No "Terrorists" at Reuters; No Lapel Flags for ABC News; College Students Want Flag for All of Earth; Criticism Upset Jennings
1) There were no "terrorist attacks" on
September 11, just "attacks" according to Reuters since the wire
service decided that "one man's terrorist is another man's freedom
fighter." Following this decree, one Reuters story gave life to
inanimate objects as a reporter asserted that "two hijacked planes
attacked the twin towers." On Monday night FNC's panel decried the
2) ABC News "has barred its journalists from wearing
lapel flags," the Washington Post's Howard Kurtz disclosed. But NBC
for all programs, and ABC during sports, have altered their corner of the
screen "bugs" to feature flag motifs.
3) Ted Koppel dedicated a Nightline story to how "the
first voices of protest are already being heard" on campuses. ABC's
Judy Muller found that "students demonstrated this week against
violent retaliation, calling for justice not revenge" as "they
all agree on one thing." Which is: "When will we see a flag that
embraces all people on earth, not just Americans?"
4) Peter Jennings was "really disturbed" about
distorted claims about what he said on the air. Howard Kurtz noted:
"The conservative Media Research Center says the Jennings comments
were either 'never uttered, distorted or taken out of context.'"
that "one man's terrorist is another man's freedom fighter,"
Reuters decided to ban the use of the term "terrorist" or
"terrorism" to describe those who did whatever they did on
September 11, the Washington Post's Howard Kurtz disclosed Monday in
uncovering an internal Reuters memo.
A Reuters story after the events of unknown
origin gave life to inanimate objects as a reporter asserted "two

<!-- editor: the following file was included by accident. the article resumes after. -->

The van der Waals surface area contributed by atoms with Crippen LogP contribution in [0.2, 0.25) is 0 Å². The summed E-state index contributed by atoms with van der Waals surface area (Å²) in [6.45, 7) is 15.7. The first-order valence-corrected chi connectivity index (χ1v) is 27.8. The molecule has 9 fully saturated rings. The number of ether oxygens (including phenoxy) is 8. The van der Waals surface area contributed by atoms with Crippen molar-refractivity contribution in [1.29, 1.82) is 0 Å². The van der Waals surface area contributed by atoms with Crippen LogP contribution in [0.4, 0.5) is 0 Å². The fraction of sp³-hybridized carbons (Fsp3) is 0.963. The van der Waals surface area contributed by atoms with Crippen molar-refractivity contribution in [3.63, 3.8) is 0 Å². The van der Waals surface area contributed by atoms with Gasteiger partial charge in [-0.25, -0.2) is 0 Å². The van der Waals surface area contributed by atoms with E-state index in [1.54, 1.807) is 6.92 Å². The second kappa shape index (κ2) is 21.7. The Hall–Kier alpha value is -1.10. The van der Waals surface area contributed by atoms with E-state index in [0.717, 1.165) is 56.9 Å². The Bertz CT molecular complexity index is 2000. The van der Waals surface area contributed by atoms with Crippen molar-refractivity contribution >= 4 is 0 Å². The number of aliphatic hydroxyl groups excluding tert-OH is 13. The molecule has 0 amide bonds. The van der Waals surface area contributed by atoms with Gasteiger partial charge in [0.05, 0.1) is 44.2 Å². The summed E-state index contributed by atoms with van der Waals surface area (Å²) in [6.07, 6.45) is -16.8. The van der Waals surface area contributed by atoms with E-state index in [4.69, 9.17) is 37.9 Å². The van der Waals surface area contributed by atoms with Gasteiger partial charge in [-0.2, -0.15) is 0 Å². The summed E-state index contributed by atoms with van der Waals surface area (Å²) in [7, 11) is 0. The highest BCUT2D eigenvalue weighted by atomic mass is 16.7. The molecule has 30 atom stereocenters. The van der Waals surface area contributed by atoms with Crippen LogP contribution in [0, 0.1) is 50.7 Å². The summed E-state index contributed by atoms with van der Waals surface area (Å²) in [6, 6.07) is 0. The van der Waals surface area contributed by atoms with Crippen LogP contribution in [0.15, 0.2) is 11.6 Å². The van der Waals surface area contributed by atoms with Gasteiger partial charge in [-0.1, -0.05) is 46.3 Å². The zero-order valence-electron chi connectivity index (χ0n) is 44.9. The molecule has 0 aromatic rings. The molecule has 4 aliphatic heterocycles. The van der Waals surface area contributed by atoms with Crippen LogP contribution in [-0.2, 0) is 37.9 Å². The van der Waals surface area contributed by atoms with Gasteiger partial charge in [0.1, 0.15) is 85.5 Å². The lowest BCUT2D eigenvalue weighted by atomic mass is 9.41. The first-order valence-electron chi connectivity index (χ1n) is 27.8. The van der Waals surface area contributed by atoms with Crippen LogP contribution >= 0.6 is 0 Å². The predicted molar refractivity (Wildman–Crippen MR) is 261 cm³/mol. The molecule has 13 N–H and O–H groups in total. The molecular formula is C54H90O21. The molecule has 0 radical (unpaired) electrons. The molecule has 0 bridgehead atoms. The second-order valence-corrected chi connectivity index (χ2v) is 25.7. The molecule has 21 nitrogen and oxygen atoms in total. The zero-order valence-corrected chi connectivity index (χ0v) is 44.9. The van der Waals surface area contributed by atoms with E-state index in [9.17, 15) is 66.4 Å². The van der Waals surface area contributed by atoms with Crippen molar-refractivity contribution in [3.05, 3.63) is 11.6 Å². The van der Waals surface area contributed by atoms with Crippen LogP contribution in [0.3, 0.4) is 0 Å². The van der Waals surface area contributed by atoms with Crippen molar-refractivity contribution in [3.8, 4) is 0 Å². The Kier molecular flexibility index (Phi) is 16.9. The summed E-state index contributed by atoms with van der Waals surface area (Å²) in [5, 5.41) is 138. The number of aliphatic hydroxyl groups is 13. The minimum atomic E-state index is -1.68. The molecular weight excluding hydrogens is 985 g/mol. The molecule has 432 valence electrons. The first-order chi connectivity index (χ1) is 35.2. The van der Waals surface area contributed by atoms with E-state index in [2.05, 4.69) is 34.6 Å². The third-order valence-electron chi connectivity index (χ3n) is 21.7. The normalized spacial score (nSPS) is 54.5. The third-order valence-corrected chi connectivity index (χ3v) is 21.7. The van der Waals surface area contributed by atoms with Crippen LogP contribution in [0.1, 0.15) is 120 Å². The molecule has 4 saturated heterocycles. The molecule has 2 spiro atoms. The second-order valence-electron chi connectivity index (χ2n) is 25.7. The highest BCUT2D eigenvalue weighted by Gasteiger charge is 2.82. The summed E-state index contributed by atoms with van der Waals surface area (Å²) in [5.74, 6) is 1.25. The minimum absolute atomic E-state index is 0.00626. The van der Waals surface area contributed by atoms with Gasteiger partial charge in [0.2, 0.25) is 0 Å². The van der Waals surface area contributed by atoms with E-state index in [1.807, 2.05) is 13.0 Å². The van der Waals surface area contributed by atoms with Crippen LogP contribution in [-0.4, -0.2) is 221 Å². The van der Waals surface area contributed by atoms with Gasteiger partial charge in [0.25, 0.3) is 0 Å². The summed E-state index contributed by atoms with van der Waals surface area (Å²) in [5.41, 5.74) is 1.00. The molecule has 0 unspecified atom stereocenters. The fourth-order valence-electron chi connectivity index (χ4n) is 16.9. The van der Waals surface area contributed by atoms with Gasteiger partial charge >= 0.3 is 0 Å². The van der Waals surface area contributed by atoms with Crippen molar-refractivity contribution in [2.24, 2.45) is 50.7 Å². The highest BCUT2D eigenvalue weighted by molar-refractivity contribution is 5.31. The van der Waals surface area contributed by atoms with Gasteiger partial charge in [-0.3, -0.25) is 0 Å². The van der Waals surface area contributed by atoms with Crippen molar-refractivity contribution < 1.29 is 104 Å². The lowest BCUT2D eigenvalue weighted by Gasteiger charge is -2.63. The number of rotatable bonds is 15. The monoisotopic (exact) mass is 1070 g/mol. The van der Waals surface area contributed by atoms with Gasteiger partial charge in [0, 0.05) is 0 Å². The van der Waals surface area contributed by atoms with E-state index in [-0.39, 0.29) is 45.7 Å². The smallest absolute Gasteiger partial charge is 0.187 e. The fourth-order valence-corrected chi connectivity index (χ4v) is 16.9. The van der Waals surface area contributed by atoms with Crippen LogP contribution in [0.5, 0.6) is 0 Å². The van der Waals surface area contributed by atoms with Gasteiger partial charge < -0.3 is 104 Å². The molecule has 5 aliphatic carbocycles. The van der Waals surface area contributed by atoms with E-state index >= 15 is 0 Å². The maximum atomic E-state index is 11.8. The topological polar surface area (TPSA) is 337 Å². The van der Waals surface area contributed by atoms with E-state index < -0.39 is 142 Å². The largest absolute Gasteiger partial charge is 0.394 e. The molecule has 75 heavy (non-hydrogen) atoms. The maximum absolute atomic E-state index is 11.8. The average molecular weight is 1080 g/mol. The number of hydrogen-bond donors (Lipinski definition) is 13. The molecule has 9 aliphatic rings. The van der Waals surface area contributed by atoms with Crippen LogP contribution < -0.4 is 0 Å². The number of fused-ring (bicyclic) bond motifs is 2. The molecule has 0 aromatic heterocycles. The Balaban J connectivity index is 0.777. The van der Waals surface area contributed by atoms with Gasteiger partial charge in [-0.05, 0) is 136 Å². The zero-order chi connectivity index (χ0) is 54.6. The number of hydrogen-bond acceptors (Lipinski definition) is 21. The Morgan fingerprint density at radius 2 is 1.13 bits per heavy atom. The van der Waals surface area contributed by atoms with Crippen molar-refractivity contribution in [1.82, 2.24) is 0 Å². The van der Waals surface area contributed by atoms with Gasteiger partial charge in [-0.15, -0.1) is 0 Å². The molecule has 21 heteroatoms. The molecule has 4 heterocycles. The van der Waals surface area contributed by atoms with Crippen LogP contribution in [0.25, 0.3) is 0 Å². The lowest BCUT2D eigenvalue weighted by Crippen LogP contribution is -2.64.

hijacked planes attacked the twin towers." Generally, the
Britain-based wire service has applied the word "attacks" to
describe what occurred. Back in 1995, however, Reuters had no such
reluctance to describe the Oklahoma City bombing as a terrorist act.
In a discussion Monday night a Fox News
Channel panel didn't think much of the newly-adopted values-neutral
approach favored by Reuters. The Reuters policy, NPR's Mara Liasson
observed, "implies that there are somehow two sides to this, that in
every story you write you should have someone who's in favor of the
attack on the World Trade Center interviewed as well as somebody who
decries it. I mean, it just doesn't make any sense."
An excerpt from Howard Kurtz's September 24
"Media Notes" column in the Washington Post which included an
item about the Reuters policy:
To Reuters, there are no terrorists.
As of last week, suicide attacks that deliberately kill thousands of
innocent civilians cannot even be described as acts of terror.
Stephen Jukes, the wire service's global head of news, explained his
reasoning in an internal memo: "We all know that one man's terrorist
is another man's freedom fighter and that Reuters upholds the principle
that we do not use the word terrorist. . . . To be frank, it adds little
to call the attack on the World Trade Center a terrorist attack."
Except for the little detail that a terrorist assault is what it was.
So why the value-neutral approach?
"We're trying to treat everyone on a level playing field, however
tragic it's been and however awful and cataclysmic for the American people
and people around the world," Jukes says in an interview.
Besides, he says, "we don't want to jeopardize the safety of our
staff. Our people are on the front lines, in Gaza, the West Bank and
Afghanistan. The minute we seem to be siding with one side or another,
they're in danger."
Not everyone at the London-based news agency, which employs 2,500
journalists, is happy about the policy. Jukes acknowledged there had been
"an emotional debate" with news editors around the world.
After the 1995 Oklahoma City bombing, and again after the attacks on
the World Trade Center and Pentagon, Reuters allowed the events to be
described as acts of terror. But as of last week, even that terminology is
banned because "we felt that ultimately we weren't being logically
consistent," Jukes says. References to terrorism are allowed only
when quoting someone.
"We're there to tell the story," Jukes insists. "We're
not there to evaluate the moral case."
To read the entirety of Kurtz's "Media
Notes" column, go to: http://www.washingtonpost.com/wp-dyn/articles/A14272-2001Sep23.html
A quick scan of past Reuters stories posted by